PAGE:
(Natural News) The Biden regime is moving ahead rapidly to dismantle what is left of American social and cultural traditions, standards, values and mores, while at the same time subverting science, physiology and biology on U.S. university and college campuses.
According to an analysis posted by Kenin M. Spivak, founder and chairman of SMI Group LLC, an international consulting firm and investment bank, last week to The American Mind, a publication of the Claremont Institute, the regime will seek to dismantle due process via the Education Department’s radical redefinition of “sexual harassment” and “sexual discrimination” under Title IX.
The objective is to deny tax dollars to any institution that refuses to adopt the new standards, which is a thinly veiled attempt “to advance its radical transgender and non-binary ideologies, unconstitutionally stifle dissent, and abrogate due process at American schools and universities,” he writes.
The proposed rule expands the activities subject to discipline under Title IX and, except for members of teachers’ unions, eviscerates due process protections for those accused of violating the new expansive definition of “sexual discrimination,” even if the alleged violation has nothing to do with the university’s mission and occurs outside the United States. Because the enforcement sections of the rule incorporate similar Obama-era rules that have been rejected by hundreds of courts, the Biden administration knows its rule is unconstitutional and unlawful.
Title IX, which was enacted in 1972, maintains: “No person in the United States shall, on the basis of sex, be excluded from participation in, be denied the benefits of, or be subjected to discrimination under any education program or activity receiving Federal financial assistance.”
The U.S. Supreme Court, in its 1979 opinion Cannon v. University of Chicago, noted that the statute’s goal is to “avoid the use of Federal resources to support discriminatory practices” while seeking to “provide individual citizens effective protection against those practices.” At the time, women comprised a minority of college and graduate school students, Spivak noted.
The Clinton administration expanded the statute to include “conduct of a sexual nature.” The Supreme Court, in Davis. v. Monroe Country Board of Education (1999), restricted the scope of Title IX to address student-on-student sexual harassment in institutions that receive federal funding only if officials had “actual knowledge” of harassment “so severe, pervasive, and objectively offensive that it can be said to deprive the victims of access to the educational opportunities or benefits provided by the school.”
The Obama regime went on to “weaponize” the statute even further “with a ‘Dear Colleague Letter’ (DCL) that required schools to provide access to facilities such as bathrooms, showers and dorm rooms based on gender identity, rather than biological sex,” Spivak wrote, adding:
It defined sexual harassment broadly as “unwelcome conduct of a sexual nature; required only that the alleged harassment potentially “interfere with or limit” access, rather than “deprive” the victim of access and recommended that schools act on constructive notice, rather than actual knowledge. Furthermore it greatly reduced due process for those accused of sexual harassment, authorizing a “single-inquisitor” model by which the investigator, prosecutor, and hearing officer could be the same person, and reduced the accused’s rights to a hearing and to confront his accuser.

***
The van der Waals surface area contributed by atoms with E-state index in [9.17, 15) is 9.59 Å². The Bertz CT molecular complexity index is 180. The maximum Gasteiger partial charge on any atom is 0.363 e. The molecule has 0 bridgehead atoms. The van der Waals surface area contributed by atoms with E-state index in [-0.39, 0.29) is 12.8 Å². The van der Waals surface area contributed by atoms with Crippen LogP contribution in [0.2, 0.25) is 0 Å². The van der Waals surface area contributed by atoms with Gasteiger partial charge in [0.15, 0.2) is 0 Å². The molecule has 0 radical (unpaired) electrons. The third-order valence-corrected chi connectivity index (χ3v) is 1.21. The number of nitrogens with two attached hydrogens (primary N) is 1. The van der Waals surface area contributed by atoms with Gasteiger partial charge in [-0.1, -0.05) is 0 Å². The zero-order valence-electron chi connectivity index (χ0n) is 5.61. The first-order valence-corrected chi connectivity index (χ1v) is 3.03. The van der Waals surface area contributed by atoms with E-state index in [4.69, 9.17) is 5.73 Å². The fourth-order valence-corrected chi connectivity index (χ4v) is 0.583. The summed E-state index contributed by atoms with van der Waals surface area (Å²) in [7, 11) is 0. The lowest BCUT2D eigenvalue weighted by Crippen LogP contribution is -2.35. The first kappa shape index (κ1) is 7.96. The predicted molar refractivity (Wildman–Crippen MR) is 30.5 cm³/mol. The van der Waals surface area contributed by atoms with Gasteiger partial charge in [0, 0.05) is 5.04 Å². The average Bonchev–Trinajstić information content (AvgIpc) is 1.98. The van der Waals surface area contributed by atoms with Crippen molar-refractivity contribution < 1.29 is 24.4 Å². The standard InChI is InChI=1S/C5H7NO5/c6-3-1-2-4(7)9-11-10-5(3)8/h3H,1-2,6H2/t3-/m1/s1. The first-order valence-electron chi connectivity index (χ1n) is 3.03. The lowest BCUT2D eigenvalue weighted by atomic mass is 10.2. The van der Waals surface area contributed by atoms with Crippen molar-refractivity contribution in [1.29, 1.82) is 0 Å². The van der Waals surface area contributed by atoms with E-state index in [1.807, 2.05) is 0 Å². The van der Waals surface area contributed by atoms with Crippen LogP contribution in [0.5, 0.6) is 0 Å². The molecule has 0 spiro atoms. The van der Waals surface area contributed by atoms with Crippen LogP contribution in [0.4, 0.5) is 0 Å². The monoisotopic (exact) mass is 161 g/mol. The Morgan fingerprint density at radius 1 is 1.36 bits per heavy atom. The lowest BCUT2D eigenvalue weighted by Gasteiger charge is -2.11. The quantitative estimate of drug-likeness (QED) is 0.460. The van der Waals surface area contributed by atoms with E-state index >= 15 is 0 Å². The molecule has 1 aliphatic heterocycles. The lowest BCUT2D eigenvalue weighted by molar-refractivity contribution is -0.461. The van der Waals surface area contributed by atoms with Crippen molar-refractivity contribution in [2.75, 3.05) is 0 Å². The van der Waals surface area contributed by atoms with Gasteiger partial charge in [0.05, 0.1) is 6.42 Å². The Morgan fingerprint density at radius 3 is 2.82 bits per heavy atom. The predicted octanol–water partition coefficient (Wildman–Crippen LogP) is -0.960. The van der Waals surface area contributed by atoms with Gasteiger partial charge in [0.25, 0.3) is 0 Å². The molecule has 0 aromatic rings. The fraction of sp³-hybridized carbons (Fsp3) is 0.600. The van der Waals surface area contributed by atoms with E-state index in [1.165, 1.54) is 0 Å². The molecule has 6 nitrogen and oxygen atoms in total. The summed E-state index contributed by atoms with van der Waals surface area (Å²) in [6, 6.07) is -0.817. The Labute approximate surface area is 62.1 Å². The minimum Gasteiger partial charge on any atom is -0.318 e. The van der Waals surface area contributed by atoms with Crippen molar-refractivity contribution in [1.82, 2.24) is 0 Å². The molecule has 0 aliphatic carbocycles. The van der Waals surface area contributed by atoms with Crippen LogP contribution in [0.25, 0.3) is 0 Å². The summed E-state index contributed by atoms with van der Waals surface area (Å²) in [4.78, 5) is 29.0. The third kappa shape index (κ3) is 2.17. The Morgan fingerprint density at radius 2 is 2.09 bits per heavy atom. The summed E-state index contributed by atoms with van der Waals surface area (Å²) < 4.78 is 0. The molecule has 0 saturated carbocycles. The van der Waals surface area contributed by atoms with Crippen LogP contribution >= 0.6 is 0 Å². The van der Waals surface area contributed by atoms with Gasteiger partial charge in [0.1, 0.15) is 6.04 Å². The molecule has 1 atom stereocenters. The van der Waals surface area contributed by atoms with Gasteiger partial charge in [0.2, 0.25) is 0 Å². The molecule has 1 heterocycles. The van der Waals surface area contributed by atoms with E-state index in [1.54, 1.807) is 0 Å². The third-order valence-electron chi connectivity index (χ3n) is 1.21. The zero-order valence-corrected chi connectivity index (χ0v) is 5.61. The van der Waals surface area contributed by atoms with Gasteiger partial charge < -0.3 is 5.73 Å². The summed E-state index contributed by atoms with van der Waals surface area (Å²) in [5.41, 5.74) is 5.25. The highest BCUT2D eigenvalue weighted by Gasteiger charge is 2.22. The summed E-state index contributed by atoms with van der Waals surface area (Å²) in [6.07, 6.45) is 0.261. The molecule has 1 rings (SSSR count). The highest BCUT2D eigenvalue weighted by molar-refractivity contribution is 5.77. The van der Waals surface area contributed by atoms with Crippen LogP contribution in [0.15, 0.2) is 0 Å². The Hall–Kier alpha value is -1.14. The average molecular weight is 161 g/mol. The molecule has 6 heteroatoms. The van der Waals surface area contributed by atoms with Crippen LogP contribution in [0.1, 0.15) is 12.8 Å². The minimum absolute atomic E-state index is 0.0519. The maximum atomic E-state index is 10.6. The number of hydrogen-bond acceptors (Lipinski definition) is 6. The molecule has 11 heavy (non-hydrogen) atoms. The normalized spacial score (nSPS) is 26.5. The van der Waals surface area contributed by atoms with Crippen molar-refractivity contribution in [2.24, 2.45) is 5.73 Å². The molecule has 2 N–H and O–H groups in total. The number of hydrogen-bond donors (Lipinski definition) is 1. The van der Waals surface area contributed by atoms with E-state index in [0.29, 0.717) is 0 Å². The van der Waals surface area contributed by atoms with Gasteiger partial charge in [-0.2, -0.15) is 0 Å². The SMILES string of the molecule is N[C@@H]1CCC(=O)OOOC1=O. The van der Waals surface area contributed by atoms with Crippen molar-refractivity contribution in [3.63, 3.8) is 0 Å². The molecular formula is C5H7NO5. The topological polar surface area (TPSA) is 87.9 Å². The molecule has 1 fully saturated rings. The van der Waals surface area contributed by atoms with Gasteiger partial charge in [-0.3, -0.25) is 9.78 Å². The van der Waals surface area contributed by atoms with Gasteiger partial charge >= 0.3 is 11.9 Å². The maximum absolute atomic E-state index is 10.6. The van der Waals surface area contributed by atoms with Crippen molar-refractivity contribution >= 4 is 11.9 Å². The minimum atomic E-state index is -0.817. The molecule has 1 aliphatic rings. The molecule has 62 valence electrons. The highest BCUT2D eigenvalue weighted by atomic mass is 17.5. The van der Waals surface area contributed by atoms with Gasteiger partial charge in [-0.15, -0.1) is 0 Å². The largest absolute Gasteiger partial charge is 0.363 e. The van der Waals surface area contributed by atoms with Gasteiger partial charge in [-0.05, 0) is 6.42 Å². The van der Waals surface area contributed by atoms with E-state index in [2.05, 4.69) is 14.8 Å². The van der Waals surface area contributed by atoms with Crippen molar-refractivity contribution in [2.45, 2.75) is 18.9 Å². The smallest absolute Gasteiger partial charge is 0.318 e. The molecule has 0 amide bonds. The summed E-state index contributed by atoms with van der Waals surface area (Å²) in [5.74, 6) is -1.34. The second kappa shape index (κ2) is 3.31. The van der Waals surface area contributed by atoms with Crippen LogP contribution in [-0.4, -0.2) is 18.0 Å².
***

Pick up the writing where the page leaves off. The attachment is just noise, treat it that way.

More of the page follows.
Title IX offices were expanded greatly and they began to focus primarily on pursuing allegations of sexual harassment while drastically limiting due process. Male students were targeted frequently based on flimsy allegations; some were falsely charged.
The Trump administration rescinded the DCL in 2017 but the left-tards who run colleges kept using the Obama-era guidance, leading Trump’s Education secretary, Betsy DeVos, to issue “binding regulations that reversed most of the DCL and specifically required that schools accord substantial due process to individuals accused of sexual harassment,” Spivak wrote.
Importantly, the Trump rules said that “Title IX cannot be interpreted in a manner that denies any person due process of law under the U.S. Constitution.”
Biden’s regime has proposed new rules to essentially reconstitute Obama’s DCL and withhold funds from schools that refuse to allow biological males to behave as females in all-female settings:
For the first time, the rule purports to govern conduct undertaken by members of the university community outside of the education program and outside of the United States. It also expands the definition of discrimination to include all “unwelcome sex-based conduct,” restores strict liability, and eliminates the Davis requirement that the discrimination deny equal access to education.
Also for the first time, the rule pre-empts state and local laws and, except for unionized teachers, reduces the standard of proof to a mere preponderance of the evidence, even as it makes it almost impossible for an accused to defend himself.
Infected by woke lingo, the rule removes references to the complainant as a “victim” because “victim” could be perceived as stigmatizing or a pejorative.
“Campus culture, heavily influenced by feminism, has long been hostile to conventional dating and traditional sex roles,” observes Teresa R. Manning, who has written extensively on Title IX and directs the National Association of Scholars’ Title IX Project.
“It saw in Title IX a useful means to scrutinize and reshape social mores: current Title IX offices now hardly ever mention ‘discrimination’ or equal access to education. Attention is instead focused on sexual misconduct, sexual politics, and re-education,” she added.
This is lunacy and, as Spivak noted, ripe for litigation.